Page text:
The novel coronavirus, known as SARS-CoV-2, which is responsible for COVID-19 disease, causes a broad range of health effects.
Because of the newness of the virus and the disease, medical science continues to learn about disease manifestations in different groups. One thing that has become clear is that not all groups are affected equally.
For instance, it has become clear that older adults and those with chronic health conditions, such as heart disease, diabetes and chronic obstructive pulmonary disease, have higher rates of severe illness and death.
While it appears that children have lower rates of severe illness at this time, we have also learned that the virus can cause unique problems, albeit rarely, in this younger age group.
In mid-May, the U.S. Centers for Disease Control and Prevention began receiving reports of a clinical syndrome among children infected with SARS-CoV-2, the virus that causes COVID-19. The syndrome resembles a condition known as Kawasaki disease, which was first described by its namesake in Japan in the late 1960s. Kawasaki disease causes widespread inflammation, especially in children younger than 5.
The Kawasaki-like syndrome associated with coronavirus infection has been named multisystem inflammatory syndrome in children (MIS-C). MIS-C is a serious disorder causing inflammation in children and adults younger than 21, arising days to weeks after infection with SARS-CoV-2 virus.
According to CDC criteria for diagnosis, the syndrome includes fever, laboratory evidence of inflammation, severity of illness requiring hospitalization and involvement of multiple organ systems, including heart, kidney, lung, blood, intestinal, skin and/or the nervous system.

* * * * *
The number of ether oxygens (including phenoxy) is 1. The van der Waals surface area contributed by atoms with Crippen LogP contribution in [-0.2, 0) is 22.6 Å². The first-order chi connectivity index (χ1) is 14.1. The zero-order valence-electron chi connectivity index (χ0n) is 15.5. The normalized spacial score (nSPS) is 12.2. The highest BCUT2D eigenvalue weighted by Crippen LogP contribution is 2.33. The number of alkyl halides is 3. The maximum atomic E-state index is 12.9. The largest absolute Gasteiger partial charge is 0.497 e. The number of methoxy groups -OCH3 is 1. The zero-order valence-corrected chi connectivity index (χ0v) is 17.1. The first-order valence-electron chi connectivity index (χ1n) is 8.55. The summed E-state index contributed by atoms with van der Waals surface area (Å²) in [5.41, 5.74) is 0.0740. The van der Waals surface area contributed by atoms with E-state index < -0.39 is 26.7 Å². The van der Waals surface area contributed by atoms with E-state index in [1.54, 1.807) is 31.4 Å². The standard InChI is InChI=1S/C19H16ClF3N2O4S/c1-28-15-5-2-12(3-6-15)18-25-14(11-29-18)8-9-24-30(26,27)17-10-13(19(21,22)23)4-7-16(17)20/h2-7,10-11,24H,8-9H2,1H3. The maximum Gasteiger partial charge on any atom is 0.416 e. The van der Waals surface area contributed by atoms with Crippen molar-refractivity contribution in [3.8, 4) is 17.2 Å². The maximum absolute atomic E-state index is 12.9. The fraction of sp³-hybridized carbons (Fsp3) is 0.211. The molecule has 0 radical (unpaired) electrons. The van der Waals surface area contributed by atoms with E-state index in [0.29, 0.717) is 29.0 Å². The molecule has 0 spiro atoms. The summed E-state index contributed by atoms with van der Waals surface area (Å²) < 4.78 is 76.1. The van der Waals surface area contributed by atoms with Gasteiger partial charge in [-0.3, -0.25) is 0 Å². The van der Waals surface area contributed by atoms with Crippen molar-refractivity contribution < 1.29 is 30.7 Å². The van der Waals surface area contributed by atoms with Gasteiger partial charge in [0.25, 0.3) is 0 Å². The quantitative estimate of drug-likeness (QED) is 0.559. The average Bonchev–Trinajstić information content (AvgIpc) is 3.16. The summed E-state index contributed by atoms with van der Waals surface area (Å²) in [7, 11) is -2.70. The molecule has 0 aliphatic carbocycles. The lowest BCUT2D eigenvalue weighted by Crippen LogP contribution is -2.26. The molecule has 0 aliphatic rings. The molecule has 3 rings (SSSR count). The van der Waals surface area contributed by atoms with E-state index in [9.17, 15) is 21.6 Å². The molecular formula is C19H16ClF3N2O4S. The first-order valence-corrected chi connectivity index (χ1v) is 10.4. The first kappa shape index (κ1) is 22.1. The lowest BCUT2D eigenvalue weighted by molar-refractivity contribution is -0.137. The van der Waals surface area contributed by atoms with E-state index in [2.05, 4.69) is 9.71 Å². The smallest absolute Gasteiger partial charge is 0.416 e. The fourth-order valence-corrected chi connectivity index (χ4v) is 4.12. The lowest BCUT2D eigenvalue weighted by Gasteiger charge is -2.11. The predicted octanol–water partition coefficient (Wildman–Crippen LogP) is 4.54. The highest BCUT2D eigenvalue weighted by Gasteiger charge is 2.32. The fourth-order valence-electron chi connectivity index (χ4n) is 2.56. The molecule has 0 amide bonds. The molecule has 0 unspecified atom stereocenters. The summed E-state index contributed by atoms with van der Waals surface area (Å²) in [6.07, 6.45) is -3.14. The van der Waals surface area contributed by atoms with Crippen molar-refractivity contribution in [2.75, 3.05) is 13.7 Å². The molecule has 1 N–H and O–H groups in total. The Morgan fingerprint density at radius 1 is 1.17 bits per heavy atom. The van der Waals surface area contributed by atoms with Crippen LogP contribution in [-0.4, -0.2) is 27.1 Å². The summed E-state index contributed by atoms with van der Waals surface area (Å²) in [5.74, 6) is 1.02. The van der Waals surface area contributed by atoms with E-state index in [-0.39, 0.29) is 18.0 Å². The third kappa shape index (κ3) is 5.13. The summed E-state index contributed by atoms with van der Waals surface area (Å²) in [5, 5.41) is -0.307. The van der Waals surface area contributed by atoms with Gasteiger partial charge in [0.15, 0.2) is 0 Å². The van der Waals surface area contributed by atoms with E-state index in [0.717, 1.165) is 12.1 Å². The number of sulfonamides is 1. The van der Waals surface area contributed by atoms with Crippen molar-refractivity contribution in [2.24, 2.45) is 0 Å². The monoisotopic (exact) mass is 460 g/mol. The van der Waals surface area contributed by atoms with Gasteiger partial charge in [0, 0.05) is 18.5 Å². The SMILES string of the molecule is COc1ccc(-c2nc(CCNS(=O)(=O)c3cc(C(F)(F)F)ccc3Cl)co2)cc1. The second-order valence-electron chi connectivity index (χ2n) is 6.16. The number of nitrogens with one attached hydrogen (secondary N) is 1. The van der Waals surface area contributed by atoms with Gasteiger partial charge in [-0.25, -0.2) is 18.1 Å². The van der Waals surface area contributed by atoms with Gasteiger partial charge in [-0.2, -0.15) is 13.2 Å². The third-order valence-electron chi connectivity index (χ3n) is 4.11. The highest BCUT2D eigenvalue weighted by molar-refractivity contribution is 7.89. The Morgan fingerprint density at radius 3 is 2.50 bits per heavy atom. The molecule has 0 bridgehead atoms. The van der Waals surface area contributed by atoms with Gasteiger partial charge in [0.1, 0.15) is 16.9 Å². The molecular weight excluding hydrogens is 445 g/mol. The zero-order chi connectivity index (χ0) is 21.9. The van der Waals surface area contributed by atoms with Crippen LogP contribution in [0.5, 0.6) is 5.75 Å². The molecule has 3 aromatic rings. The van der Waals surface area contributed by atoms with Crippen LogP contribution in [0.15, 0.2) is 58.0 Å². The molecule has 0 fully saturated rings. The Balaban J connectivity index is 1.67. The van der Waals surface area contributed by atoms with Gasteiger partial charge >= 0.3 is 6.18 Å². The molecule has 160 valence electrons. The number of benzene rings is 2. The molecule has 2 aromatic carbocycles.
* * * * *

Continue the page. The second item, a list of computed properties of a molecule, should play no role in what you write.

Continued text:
Several hundred cases have been reported. Studies report the majority of affected children were previously healthy, develop the syndrome usually two to four weeks after infection and about 80% require intensive care treatment.
Unlike Kawasaki disease, which predominantly affects children of Asian descent, MIS-C appears to affect children among all ethnic and racial backgrounds. Because this condition is only recently recognized, what is not clear is whether it potentially represents a larger problem connecting SARS-CoV-2 viral infection in children with various inflammation-related health problems.
Symptoms of MIS-C include: fever, abdominal pain, vomiting, diarrhea, neck pain, rash, bloodshot eyes and feeling extra tired. Not all children have the same symptoms. Parents should seek emergency care if their child experiences trouble breathing, chest pain or pressure that won’t go away, new confusion, inability to wake or stay awake, bluish lips or face and/or severe abdominal pain.
Treatment is largely supportive, but early recognition and hospitalization for affected children is important.
Dr. Matthew A. Clark is a board-certified physician in internal medicine and pediatrics practicing at the Ute Mountain Ute Health Center in Towaoc.